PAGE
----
The release of Age of Empires II: Definitive Edition is particularly important in that it’s not only the most beloved Age game, but one of the most iconic RTS games of all time. In classical videogame sequel fashion it took the foundation laid out by the original and improved and refined it to the point where everything element not only came together but complemented each other. From the single player campaign to the robust multiplayer that still sees competitive tournaments thrive all over the world -- Age II is a classic in every sense of the word.
“The Definitive Editions proved to us that Age has not only been popular for 20-plus years, but something that could still bring new people come in,” Emma Bridle, Director of Customer Voice at World’s Edge adds. “And it truly is popular all over the world, we have a global player-base. We also understand that the franchise means a lot to people, some go and study history because they played Age of Empires as a child. We're excited that we get to start a new chapter with that legacy.”
A Modern Take
Taking a classic game and modernising it is such a broad term, it could apply to just about anything. From a visual perspective, Age of Empires IV of course features the sort of 3D engine that simply wouldn’t have been possible back in the day. From detailed environments and structures to motion-captured animation through to physics and AI that can, well, work out how to move in formation and get through a small opening in a breached and broken castle wall without getting stuck.
"We viewed the idea of Age of Empires IV as a spiritual successor to Age II, a game that would continue that legacy and bring a modern approach to the RTS gameplay.”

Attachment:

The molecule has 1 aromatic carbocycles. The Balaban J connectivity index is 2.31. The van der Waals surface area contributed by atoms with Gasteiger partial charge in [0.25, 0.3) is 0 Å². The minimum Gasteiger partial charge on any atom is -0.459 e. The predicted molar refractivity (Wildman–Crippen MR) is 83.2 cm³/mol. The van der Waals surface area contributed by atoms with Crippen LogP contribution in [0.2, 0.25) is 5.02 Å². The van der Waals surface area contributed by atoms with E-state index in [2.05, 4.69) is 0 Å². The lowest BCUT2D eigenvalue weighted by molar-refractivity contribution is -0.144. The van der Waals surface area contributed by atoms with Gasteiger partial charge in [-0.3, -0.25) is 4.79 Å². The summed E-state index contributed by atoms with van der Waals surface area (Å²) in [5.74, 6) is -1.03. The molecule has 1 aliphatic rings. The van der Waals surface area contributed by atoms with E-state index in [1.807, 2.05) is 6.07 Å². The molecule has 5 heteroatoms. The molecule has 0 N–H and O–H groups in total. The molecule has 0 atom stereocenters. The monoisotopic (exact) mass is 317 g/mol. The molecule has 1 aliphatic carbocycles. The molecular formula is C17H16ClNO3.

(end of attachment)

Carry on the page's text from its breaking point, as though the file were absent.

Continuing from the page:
“Even simply taking that gameplay from Age of Empires II and putting that into a new engine is a challenging prospect,” Quinn Duffy explains. “The game is going to feel different and it's going to look different. We’ve spent a lot of time on the look and feel of Age of Empires IV, from presentation to the use of colour to the modern visual elements that didn't exist 20 years ago. We have to think about every little detail.”
For the team, simply pushing the visual side is one part of the story. Readability, that is being able to quickly and easily determine where specific units are located alongside structures and other elements on a battlefield, sits alongside the new look. As does taking advantage of modern rendering and Relic’s own history of pushing the genre forward when it comes to unit behaviour and combat.
“Visually, we’ve done a lot of iterations on unit colouration and design, building from history but then having to make that unit work in the context of an Age game and be recognisable,” Quinn continues, noting that things like a unit’s silhouette needs to be unique and quickly identifiable alongside its colour and even the sounds they make. “There’s a huge amount of effort put into combat and being able to recognise what's happening on the battlefield. There are a few things we looked at to make it flow, formations to help players organise and lay out their units. There’s also a system we call ‘Battle Lines’, which is getting units to create a line -- the sort of definable frontline that makes combat easier to control and easier to manage. Underlying systems are there too for unit navigation and automated formation to create order on the battlefield where it could normally be quite chaotic.”